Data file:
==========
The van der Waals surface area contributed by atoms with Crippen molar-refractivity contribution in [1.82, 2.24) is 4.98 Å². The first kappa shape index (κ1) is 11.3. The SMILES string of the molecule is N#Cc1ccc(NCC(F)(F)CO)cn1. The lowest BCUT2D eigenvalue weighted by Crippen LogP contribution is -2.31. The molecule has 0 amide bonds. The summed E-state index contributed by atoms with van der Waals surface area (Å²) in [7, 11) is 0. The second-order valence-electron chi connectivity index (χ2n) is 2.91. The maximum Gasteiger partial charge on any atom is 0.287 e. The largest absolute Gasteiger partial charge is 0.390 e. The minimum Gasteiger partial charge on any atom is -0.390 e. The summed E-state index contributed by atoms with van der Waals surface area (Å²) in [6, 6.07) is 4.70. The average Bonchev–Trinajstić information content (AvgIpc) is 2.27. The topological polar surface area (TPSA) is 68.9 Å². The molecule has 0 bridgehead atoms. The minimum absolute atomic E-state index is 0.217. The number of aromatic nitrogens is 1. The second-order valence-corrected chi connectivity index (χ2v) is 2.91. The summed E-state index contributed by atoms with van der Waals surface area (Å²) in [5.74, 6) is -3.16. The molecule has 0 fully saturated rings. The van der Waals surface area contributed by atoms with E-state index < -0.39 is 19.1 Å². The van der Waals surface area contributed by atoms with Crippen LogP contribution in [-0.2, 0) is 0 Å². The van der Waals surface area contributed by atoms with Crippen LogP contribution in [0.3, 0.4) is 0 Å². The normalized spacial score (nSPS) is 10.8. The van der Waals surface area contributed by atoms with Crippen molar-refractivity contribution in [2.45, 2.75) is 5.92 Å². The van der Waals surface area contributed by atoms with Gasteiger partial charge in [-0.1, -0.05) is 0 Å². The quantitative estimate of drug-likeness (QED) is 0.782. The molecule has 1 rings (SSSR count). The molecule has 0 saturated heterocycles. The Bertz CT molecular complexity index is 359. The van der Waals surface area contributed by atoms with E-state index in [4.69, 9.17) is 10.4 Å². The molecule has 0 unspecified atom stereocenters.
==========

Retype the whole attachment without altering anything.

The van der Waals surface area contributed by atoms with Crippen molar-refractivity contribution in [1.82, 2.24) is 4.98 Å². The first kappa shape index (κ1) is 11.3. The SMILES string of the molecule is N#Cc1ccc(NCC(F)(F)CO)cn1. The lowest BCUT2D eigenvalue weighted by Crippen LogP contribution is -2.31. The molecule has 0 amide bonds. The summed E-state index contributed by atoms with van der Waals surface area (Å²) in [7, 11) is 0. The second-order valence-electron chi connectivity index (χ2n) is 2.91. The maximum Gasteiger partial charge on any atom is 0.287 e. The largest absolute Gasteiger partial charge is 0.390 e. The minimum Gasteiger partial charge on any atom is -0.390 e. The summed E-state index contributed by atoms with van der Waals surface area (Å²) in [6, 6.07) is 4.70. The average Bonchev–Trinajstić information content (AvgIpc) is 2.27. The topological polar surface area (TPSA) is 68.9 Å². The molecule has 0 bridgehead atoms. The minimum absolute atomic E-state index is 0.217. The number of aromatic nitrogens is 1. The second-order valence-corrected chi connectivity index (χ2v) is 2.91. The summed E-state index contributed by atoms with van der Waals surface area (Å²) in [5.74, 6) is -3.16. The molecule has 0 fully saturated rings. The van der Waals surface area contributed by atoms with E-state index < -0.39 is 19.1 Å². The van der Waals surface area contributed by atoms with Crippen LogP contribution in [-0.2, 0) is 0 Å². The van der Waals surface area contributed by atoms with Crippen LogP contribution in [0.3, 0.4) is 0 Å². The normalized spacial score (nSPS) is 10.8. The van der Waals surface area contributed by atoms with Crippen molar-refractivity contribution in [2.45, 2.75) is 5.92 Å². The van der Waals surface area contributed by atoms with Gasteiger partial charge in [-0.1, -0.05) is 0 Å². The quantitative estimate of drug-likeness (QED) is 0.782. The molecule has 1 rings (SSSR count). The molecule has 0 saturated heterocycles. The Bertz CT molecular complexity index is 359. The van der Waals surface area contributed by atoms with E-state index in [4.69, 9.17) is 10.4 Å². The molecule has 0 unspecified atom stereocenters.